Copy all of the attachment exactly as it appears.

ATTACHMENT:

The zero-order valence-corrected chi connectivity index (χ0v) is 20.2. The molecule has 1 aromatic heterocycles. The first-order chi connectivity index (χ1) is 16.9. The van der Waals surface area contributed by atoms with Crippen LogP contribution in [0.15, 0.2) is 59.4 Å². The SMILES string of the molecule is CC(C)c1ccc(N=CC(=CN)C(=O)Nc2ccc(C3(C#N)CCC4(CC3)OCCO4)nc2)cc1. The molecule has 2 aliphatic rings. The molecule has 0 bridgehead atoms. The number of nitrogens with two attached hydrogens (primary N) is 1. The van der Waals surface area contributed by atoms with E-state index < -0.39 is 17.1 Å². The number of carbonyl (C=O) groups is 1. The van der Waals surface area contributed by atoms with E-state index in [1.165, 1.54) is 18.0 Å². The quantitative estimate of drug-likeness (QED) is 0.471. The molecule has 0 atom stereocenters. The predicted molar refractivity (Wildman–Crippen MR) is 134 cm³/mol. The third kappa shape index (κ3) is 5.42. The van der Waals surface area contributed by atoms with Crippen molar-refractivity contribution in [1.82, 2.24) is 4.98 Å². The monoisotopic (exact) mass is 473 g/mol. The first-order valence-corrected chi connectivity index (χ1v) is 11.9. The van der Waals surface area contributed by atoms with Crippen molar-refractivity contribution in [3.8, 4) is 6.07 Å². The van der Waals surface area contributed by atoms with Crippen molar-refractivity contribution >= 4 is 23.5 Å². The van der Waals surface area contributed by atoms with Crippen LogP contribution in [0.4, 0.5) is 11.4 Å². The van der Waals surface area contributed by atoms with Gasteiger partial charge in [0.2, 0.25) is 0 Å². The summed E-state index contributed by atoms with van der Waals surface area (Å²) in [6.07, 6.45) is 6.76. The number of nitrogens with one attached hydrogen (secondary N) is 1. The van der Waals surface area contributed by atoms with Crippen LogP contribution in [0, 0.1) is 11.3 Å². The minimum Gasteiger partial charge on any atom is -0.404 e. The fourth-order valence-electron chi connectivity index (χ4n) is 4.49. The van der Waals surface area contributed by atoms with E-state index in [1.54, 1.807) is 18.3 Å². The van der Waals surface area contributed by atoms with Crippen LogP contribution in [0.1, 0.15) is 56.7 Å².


The zero-order valence-corrected chi connectivity index (χ0v) is 20.2. The molecule has 1 aromatic heterocycles. The first-order chi connectivity index (χ1) is 16.9. The van der Waals surface area contributed by atoms with Crippen LogP contribution in [0.15, 0.2) is 59.4 Å². The SMILES string of the molecule is CC(C)c1ccc(N=CC(=CN)C(=O)Nc2ccc(C3(C#N)CCC4(CC3)OCCO4)nc2)cc1. The molecule has 2 aliphatic rings. The molecule has 0 bridgehead atoms. The number of nitrogens with two attached hydrogens (primary N) is 1. The van der Waals surface area contributed by atoms with E-state index < -0.39 is 17.1 Å². The number of carbonyl (C=O) groups is 1. The van der Waals surface area contributed by atoms with E-state index in [1.165, 1.54) is 18.0 Å². The quantitative estimate of drug-likeness (QED) is 0.471. The molecule has 0 atom stereocenters. The predicted molar refractivity (Wildman–Crippen MR) is 134 cm³/mol. The third kappa shape index (κ3) is 5.42. The van der Waals surface area contributed by atoms with Crippen molar-refractivity contribution in [1.82, 2.24) is 4.98 Å². The monoisotopic (exact) mass is 473 g/mol. The first-order valence-corrected chi connectivity index (χ1v) is 11.9. The van der Waals surface area contributed by atoms with Crippen molar-refractivity contribution in [3.8, 4) is 6.07 Å². The van der Waals surface area contributed by atoms with Crippen molar-refractivity contribution >= 4 is 23.5 Å². The van der Waals surface area contributed by atoms with Crippen LogP contribution in [0.4, 0.5) is 11.4 Å². The van der Waals surface area contributed by atoms with Gasteiger partial charge in [0.2, 0.25) is 0 Å². The summed E-state index contributed by atoms with van der Waals surface area (Å²) in [6.07, 6.45) is 6.76. The number of nitrogens with one attached hydrogen (secondary N) is 1. The van der Waals surface area contributed by atoms with Crippen LogP contribution in [0, 0.1) is 11.3 Å². The minimum Gasteiger partial charge on any atom is -0.404 e. The fourth-order valence-electron chi connectivity index (χ4n) is 4.49. The van der Waals surface area contributed by atoms with E-state index in [1.54, 1.807) is 18.3 Å². The van der Waals surface area contributed by atoms with Crippen LogP contribution in [0.1, 0.15) is 56.7 Å².